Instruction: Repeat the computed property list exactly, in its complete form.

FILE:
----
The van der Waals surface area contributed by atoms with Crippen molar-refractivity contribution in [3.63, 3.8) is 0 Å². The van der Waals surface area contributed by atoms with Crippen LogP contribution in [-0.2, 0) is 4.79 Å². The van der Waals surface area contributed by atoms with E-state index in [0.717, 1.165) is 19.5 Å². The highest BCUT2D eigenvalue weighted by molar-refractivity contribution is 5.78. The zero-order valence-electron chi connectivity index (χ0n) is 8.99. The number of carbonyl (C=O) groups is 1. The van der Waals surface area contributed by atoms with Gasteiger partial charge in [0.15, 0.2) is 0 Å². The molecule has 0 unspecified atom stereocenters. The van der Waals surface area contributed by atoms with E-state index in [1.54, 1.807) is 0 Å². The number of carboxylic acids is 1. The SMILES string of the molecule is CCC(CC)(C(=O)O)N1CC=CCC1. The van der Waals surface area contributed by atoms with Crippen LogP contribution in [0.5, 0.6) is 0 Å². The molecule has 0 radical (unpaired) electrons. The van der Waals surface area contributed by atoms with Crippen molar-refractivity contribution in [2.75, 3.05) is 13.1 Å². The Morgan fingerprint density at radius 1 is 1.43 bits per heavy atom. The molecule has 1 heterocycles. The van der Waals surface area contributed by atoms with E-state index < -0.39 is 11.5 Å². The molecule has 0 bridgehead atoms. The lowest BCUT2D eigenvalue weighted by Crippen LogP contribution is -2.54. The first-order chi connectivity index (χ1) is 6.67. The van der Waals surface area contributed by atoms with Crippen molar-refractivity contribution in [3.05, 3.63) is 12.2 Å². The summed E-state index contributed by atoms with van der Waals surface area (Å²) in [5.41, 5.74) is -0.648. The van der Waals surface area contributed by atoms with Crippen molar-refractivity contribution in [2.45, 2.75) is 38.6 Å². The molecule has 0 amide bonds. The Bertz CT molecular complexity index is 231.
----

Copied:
The van der Waals surface area contributed by atoms with Crippen molar-refractivity contribution in [3.63, 3.8) is 0 Å². The van der Waals surface area contributed by atoms with Crippen LogP contribution in [-0.2, 0) is 4.79 Å². The van der Waals surface area contributed by atoms with E-state index in [0.717, 1.165) is 19.5 Å². The highest BCUT2D eigenvalue weighted by molar-refractivity contribution is 5.78. The zero-order valence-electron chi connectivity index (χ0n) is 8.99. The number of carbonyl (C=O) groups is 1. The van der Waals surface area contributed by atoms with Gasteiger partial charge in [0.15, 0.2) is 0 Å². The molecule has 0 unspecified atom stereocenters. The van der Waals surface area contributed by atoms with E-state index in [1.54, 1.807) is 0 Å². The number of carboxylic acids is 1. The SMILES string of the molecule is CCC(CC)(C(=O)O)N1CC=CCC1. The van der Waals surface area contributed by atoms with Crippen LogP contribution in [0.5, 0.6) is 0 Å². The molecule has 0 radical (unpaired) electrons. The van der Waals surface area contributed by atoms with Crippen molar-refractivity contribution in [2.75, 3.05) is 13.1 Å². The Morgan fingerprint density at radius 1 is 1.43 bits per heavy atom. The molecule has 1 heterocycles. The van der Waals surface area contributed by atoms with E-state index < -0.39 is 11.5 Å². The molecule has 0 bridgehead atoms. The lowest BCUT2D eigenvalue weighted by Crippen LogP contribution is -2.54. The first-order chi connectivity index (χ1) is 6.67. The van der Waals surface area contributed by atoms with Crippen molar-refractivity contribution in [3.05, 3.63) is 12.2 Å². The summed E-state index contributed by atoms with van der Waals surface area (Å²) in [5.41, 5.74) is -0.648. The van der Waals surface area contributed by atoms with Crippen molar-refractivity contribution in [2.45, 2.75) is 38.6 Å². The molecule has 0 amide bonds. The Bertz CT molecular complexity index is 231.